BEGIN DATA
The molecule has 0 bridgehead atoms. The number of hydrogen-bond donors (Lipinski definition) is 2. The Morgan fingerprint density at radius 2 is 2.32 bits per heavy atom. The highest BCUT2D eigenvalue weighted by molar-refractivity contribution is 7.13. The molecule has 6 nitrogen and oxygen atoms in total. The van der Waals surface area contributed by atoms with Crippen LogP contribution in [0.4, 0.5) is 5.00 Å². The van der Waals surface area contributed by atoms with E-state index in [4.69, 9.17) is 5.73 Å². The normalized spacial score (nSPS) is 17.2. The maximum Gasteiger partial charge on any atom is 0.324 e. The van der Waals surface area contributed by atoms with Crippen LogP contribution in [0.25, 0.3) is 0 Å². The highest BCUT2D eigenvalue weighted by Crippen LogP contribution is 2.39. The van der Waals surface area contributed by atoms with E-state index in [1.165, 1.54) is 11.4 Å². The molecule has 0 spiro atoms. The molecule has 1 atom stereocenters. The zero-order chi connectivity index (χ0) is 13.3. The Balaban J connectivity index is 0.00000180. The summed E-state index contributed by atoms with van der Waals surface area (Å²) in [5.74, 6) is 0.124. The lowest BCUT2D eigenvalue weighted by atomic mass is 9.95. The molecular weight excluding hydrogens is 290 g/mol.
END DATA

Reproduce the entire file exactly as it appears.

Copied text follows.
The molecule has 0 bridgehead atoms. The number of hydrogen-bond donors (Lipinski definition) is 2. The Morgan fingerprint density at radius 2 is 2.32 bits per heavy atom. The highest BCUT2D eigenvalue weighted by molar-refractivity contribution is 7.13. The molecule has 6 nitrogen and oxygen atoms in total. The van der Waals surface area contributed by atoms with Crippen LogP contribution in [0.4, 0.5) is 5.00 Å². The van der Waals surface area contributed by atoms with E-state index in [4.69, 9.17) is 5.73 Å². The normalized spacial score (nSPS) is 17.2. The maximum Gasteiger partial charge on any atom is 0.324 e. The van der Waals surface area contributed by atoms with Crippen LogP contribution in [0.25, 0.3) is 0 Å². The highest BCUT2D eigenvalue weighted by Crippen LogP contribution is 2.39. The van der Waals surface area contributed by atoms with E-state index in [1.165, 1.54) is 11.4 Å². The molecule has 0 spiro atoms. The molecule has 1 atom stereocenters. The zero-order chi connectivity index (χ0) is 13.3. The Balaban J connectivity index is 0.00000180. The summed E-state index contributed by atoms with van der Waals surface area (Å²) in [5.74, 6) is 0.124. The lowest BCUT2D eigenvalue weighted by atomic mass is 9.95. The molecular weight excluding hydrogens is 290 g/mol.